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Agronomy Journal Abstract -

Fertilizer Effects on Crop Removal of P and K in ‘Coastal’ Bermudagrass Forage1


This article in AJ

  1. Vol. 77 No. 1, p. 110-114
    Received: Feb 17, 1984

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  1. J. L. Day and
  2. M. B. Parker2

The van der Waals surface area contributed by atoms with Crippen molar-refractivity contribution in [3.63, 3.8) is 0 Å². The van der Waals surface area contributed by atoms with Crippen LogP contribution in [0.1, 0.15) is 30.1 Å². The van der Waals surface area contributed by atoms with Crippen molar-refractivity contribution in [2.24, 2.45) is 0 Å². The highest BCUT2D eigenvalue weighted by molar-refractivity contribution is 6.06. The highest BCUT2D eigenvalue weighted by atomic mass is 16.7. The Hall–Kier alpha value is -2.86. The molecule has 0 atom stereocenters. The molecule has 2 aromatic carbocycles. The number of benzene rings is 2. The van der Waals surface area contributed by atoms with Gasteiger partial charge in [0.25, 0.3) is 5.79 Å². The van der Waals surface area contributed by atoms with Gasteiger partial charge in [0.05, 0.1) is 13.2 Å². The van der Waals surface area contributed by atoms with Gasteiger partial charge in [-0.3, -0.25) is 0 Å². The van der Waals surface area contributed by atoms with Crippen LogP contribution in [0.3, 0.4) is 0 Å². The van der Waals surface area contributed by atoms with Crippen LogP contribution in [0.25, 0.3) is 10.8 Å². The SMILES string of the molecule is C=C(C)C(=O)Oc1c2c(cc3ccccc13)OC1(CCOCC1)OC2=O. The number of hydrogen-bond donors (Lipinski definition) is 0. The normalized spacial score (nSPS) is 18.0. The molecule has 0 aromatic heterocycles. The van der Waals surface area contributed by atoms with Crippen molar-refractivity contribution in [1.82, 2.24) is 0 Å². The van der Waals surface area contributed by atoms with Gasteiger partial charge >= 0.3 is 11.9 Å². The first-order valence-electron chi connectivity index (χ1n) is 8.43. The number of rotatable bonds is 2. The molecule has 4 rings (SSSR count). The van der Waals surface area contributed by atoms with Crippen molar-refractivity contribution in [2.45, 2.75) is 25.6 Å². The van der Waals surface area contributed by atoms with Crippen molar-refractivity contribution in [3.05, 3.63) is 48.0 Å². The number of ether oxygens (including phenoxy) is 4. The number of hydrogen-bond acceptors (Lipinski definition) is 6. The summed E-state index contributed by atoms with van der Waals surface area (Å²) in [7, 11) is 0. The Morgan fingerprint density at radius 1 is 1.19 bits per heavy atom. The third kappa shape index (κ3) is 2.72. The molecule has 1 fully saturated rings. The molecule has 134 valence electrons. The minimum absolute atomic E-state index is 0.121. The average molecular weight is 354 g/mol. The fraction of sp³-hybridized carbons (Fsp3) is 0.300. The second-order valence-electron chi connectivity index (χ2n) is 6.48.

In 1959, an N-P-K ratio of 9.1-1-3.8 (4-1-2 N-P2O5-K2O ratio) was proposed as the proper nutrient balance for fertilizing ‘Coastal’ bermudagrass [Cynodon dactylon (L.) Pers.] for forage, but nutrient removal in forage was not taken into consideration with this ratio. The purpose of the study was to determine fertilizer effects on removal of P and K in ‘Coastal’ bermudagrass forage using increments of a fixed N-P-K ratio and high rates of P and K over a range of N rates. An established sod which had not received fertilizer for at least 5 years was selected for the 3-year study. The soil was a Fuquay loamy sand (loamy, siliceous, thermic arenic Plinthic Paleudult) which was medium in P and low in K. Annual treatments for the first 2 years were 84,168,336, and 672 kg N ha−1 applied with P and K in a 9.1-1-5.7 N-P-K ratio (4-1-3 N-P2O5-K2O ratio). In the 3rd year 73.6 kg P ha−1 and 420 kg K ha−1 were applied uniformly at all N rates. The 9.1-1-5.7 N-P-K ratio supplied inadequate amounts of P and K to compensnte for crop removal at the lower fertilizer rates but were excessive at the higher fertilizer rates. The N-P-K ratio required the 3rd year to supply P and K equivalent to that removed in the forage ranged from 6.4-1-6.5 for the 84 kg N ha−1 treatment to 14.4-1-7.9 for the 672 kg N ha−1 treatment. This study indicates that the use of regression equations for determining P and K needs for Coastal bermudagrass is a more suitable method than the N-P-K ratio method.

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